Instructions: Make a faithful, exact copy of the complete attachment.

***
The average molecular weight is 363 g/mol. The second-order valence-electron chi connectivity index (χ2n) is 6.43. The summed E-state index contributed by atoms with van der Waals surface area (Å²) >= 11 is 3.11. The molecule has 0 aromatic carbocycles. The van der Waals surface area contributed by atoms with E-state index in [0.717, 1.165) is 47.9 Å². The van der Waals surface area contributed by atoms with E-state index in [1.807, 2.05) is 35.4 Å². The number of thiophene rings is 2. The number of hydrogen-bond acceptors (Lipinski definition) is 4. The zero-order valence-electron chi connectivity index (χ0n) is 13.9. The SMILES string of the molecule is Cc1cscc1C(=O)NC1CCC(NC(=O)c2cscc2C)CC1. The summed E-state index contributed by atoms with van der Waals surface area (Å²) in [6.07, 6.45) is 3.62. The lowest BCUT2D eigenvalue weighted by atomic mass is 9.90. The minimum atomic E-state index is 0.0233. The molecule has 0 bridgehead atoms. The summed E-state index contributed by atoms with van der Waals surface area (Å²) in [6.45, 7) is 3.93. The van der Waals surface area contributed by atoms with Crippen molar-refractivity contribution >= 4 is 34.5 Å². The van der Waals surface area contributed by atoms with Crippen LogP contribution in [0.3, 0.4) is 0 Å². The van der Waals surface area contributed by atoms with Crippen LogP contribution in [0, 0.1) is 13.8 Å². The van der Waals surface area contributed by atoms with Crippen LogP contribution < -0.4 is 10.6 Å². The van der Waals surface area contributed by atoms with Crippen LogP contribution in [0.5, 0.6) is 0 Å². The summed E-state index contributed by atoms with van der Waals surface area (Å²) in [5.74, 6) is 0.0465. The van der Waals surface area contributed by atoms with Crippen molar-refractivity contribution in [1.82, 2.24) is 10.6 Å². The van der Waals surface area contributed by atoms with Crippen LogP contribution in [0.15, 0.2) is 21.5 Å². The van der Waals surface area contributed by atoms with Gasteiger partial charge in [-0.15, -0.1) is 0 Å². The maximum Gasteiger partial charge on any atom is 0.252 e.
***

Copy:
The average molecular weight is 363 g/mol. The second-order valence-electron chi connectivity index (χ2n) is 6.43. The summed E-state index contributed by atoms with van der Waals surface area (Å²) >= 11 is 3.11. The molecule has 0 aromatic carbocycles. The van der Waals surface area contributed by atoms with E-state index in [0.717, 1.165) is 47.9 Å². The van der Waals surface area contributed by atoms with E-state index in [1.807, 2.05) is 35.4 Å². The number of thiophene rings is 2. The number of hydrogen-bond acceptors (Lipinski definition) is 4. The zero-order valence-electron chi connectivity index (χ0n) is 13.9. The SMILES string of the molecule is Cc1cscc1C(=O)NC1CCC(NC(=O)c2cscc2C)CC1. The summed E-state index contributed by atoms with van der Waals surface area (Å²) in [6.07, 6.45) is 3.62. The lowest BCUT2D eigenvalue weighted by atomic mass is 9.90. The minimum atomic E-state index is 0.0233. The molecule has 0 bridgehead atoms. The summed E-state index contributed by atoms with van der Waals surface area (Å²) in [6.45, 7) is 3.93. The van der Waals surface area contributed by atoms with Crippen molar-refractivity contribution >= 4 is 34.5 Å². The van der Waals surface area contributed by atoms with Crippen LogP contribution in [0.3, 0.4) is 0 Å². The van der Waals surface area contributed by atoms with Crippen LogP contribution in [0, 0.1) is 13.8 Å². The van der Waals surface area contributed by atoms with Crippen LogP contribution < -0.4 is 10.6 Å². The van der Waals surface area contributed by atoms with Crippen LogP contribution in [0.5, 0.6) is 0 Å². The summed E-state index contributed by atoms with van der Waals surface area (Å²) in [5.74, 6) is 0.0465. The van der Waals surface area contributed by atoms with Crippen molar-refractivity contribution in [1.82, 2.24) is 10.6 Å². The van der Waals surface area contributed by atoms with Crippen LogP contribution in [0.15, 0.2) is 21.5 Å². The van der Waals surface area contributed by atoms with Gasteiger partial charge in [-0.15, -0.1) is 0 Å². The maximum Gasteiger partial charge on any atom is 0.252 e.